Machinery and other operations can exceed the legal limits for noise exposure—but do they have to? Hazardous noise can be reduced by controlling noise at the source or limiting the amount of time a person is working in the noise. Examples of noise reduction strategies include: regular equipment maintenance, isolating workers from noise through soundproofing and noise damping, and upgrading to lower-noise tools and machinery.
Hearing protectors are effective only if they are comfortable, fit properly, and are right for the noisy job. Another factor to consider is worker communication. To help ensure each worker has an appropriate hearing protector, 3M recommends conducting individual hearing protection fit testing. The Personal Attenuation Rating (PAR) not only helps confirm a suitable protector option for the worker, but also gives an opportunity to help train the worker on proper insertion and use.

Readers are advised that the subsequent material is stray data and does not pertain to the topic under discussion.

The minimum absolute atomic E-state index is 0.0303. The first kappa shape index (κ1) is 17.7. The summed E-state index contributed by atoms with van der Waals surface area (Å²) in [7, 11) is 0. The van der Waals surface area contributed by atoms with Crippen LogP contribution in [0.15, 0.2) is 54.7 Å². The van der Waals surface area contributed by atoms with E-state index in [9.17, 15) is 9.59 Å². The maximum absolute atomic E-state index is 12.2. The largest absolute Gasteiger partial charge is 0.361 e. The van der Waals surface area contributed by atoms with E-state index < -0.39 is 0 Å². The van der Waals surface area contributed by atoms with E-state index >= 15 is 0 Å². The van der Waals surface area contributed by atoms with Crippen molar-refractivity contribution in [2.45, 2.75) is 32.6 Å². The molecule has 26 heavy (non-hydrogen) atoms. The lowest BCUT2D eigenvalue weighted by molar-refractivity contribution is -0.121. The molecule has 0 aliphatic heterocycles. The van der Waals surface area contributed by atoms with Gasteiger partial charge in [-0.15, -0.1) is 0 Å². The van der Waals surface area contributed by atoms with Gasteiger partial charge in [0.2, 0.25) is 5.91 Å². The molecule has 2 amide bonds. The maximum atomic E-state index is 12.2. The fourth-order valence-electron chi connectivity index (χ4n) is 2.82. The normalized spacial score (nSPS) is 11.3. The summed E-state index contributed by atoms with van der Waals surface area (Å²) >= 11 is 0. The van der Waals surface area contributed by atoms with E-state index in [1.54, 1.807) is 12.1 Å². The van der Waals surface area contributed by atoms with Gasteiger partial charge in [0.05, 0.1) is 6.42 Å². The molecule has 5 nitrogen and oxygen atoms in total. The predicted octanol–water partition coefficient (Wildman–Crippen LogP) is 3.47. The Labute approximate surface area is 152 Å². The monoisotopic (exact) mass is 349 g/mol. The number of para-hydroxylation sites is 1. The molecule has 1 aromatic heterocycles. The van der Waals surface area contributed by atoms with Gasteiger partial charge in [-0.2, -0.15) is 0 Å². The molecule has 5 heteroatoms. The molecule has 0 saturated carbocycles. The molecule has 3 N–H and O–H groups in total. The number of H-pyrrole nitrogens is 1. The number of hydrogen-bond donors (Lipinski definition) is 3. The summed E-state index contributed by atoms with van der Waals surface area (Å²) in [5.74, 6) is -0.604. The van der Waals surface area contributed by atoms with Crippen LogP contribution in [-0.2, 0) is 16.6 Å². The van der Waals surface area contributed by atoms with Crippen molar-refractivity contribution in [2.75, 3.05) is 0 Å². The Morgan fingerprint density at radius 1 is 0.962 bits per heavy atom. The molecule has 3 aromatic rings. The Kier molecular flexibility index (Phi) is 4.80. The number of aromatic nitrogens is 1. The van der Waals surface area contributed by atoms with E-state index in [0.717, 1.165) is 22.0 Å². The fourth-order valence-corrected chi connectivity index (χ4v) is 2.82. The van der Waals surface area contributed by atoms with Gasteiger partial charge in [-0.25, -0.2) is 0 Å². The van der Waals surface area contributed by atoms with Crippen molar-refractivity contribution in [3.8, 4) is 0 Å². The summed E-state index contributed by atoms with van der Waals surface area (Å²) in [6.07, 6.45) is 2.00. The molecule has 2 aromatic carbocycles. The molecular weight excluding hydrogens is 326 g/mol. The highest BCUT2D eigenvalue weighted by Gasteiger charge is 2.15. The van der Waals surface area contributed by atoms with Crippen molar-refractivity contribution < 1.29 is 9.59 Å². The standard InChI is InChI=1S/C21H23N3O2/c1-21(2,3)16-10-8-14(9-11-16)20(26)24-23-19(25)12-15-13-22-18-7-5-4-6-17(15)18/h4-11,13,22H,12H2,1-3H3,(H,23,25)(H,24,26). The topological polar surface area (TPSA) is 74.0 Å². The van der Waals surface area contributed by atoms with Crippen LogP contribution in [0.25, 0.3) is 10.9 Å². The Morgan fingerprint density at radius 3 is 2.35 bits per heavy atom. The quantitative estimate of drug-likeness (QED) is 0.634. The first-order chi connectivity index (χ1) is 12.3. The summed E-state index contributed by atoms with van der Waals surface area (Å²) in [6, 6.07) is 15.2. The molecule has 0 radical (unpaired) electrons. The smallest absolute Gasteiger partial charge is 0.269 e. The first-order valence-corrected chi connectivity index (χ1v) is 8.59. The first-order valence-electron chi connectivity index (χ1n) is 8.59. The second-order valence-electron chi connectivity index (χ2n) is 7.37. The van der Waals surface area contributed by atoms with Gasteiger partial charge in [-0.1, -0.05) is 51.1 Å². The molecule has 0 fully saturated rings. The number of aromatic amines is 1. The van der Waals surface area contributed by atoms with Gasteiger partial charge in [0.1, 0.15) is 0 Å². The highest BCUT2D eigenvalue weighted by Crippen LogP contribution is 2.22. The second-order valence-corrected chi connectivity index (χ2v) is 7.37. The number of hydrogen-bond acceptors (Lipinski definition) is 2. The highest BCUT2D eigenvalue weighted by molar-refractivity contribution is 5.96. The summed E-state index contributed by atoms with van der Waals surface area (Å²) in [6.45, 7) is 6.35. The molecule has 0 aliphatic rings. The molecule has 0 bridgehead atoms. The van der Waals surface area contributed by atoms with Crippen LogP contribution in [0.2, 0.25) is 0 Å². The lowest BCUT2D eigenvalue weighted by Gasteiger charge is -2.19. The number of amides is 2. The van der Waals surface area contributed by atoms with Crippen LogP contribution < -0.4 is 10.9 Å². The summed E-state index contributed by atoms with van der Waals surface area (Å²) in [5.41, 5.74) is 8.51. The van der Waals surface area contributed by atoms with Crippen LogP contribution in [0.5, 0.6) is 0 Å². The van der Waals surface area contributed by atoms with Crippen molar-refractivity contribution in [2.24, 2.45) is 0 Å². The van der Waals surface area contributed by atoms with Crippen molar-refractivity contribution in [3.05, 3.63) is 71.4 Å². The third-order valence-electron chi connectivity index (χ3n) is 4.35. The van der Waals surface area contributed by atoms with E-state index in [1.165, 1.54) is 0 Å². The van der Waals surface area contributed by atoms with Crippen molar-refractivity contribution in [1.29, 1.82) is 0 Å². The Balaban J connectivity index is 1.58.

Consider engaging employees to help find new solutions. If dirty hands are the norm at your work site, consider providing a push-to-fit ear plug that requires no rolling. Employees may also recommend ear plug dispensers at more convenient locations throughout a work site.
And if they are regularly removing their hearing protectors to speak with co-workers, perhaps one with a built-in communication headset could be considered. While making the leap to higher-tech equipment may give some organizations pause, the benefits in protection and productivity can outweigh the financial risk.
When you invest in the right equipment, even at a higher initial cost, the savings in productivity, increased safety, and efficiency can far outweigh the costs.